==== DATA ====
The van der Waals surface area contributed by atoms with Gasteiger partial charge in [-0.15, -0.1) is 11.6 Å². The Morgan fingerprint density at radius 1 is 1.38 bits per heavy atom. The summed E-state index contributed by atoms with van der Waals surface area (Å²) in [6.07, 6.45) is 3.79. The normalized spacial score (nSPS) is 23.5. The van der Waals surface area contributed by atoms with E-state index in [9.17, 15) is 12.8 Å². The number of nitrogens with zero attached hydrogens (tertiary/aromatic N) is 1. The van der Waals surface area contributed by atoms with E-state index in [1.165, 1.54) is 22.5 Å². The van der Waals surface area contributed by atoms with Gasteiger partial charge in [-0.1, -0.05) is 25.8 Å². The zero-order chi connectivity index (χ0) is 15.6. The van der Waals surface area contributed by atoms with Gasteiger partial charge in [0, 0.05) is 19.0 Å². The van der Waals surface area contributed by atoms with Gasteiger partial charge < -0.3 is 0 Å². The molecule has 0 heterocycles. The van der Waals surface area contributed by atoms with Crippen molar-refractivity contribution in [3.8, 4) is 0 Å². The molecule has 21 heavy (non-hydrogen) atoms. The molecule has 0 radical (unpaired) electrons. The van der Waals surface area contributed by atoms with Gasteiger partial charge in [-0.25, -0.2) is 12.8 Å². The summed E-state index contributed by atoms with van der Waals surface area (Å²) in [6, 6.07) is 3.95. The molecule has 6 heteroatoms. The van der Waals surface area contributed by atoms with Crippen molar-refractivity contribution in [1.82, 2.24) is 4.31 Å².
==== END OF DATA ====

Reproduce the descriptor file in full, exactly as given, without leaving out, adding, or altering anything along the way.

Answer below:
The van der Waals surface area contributed by atoms with Gasteiger partial charge in [-0.15, -0.1) is 11.6 Å². The Morgan fingerprint density at radius 1 is 1.38 bits per heavy atom. The summed E-state index contributed by atoms with van der Waals surface area (Å²) in [6.07, 6.45) is 3.79. The normalized spacial score (nSPS) is 23.5. The van der Waals surface area contributed by atoms with E-state index in [9.17, 15) is 12.8 Å². The number of nitrogens with zero attached hydrogens (tertiary/aromatic N) is 1. The van der Waals surface area contributed by atoms with E-state index in [1.165, 1.54) is 22.5 Å². The van der Waals surface area contributed by atoms with Gasteiger partial charge in [-0.1, -0.05) is 25.8 Å². The zero-order chi connectivity index (χ0) is 15.6. The van der Waals surface area contributed by atoms with Gasteiger partial charge in [0, 0.05) is 19.0 Å². The van der Waals surface area contributed by atoms with Gasteiger partial charge < -0.3 is 0 Å². The molecule has 0 heterocycles. The van der Waals surface area contributed by atoms with Crippen molar-refractivity contribution in [3.8, 4) is 0 Å². The molecule has 21 heavy (non-hydrogen) atoms. The molecule has 0 radical (unpaired) electrons. The van der Waals surface area contributed by atoms with Gasteiger partial charge in [-0.25, -0.2) is 12.8 Å². The summed E-state index contributed by atoms with van der Waals surface area (Å²) in [6, 6.07) is 3.95. The molecule has 6 heteroatoms. The van der Waals surface area contributed by atoms with Crippen molar-refractivity contribution in [1.82, 2.24) is 4.31 Å².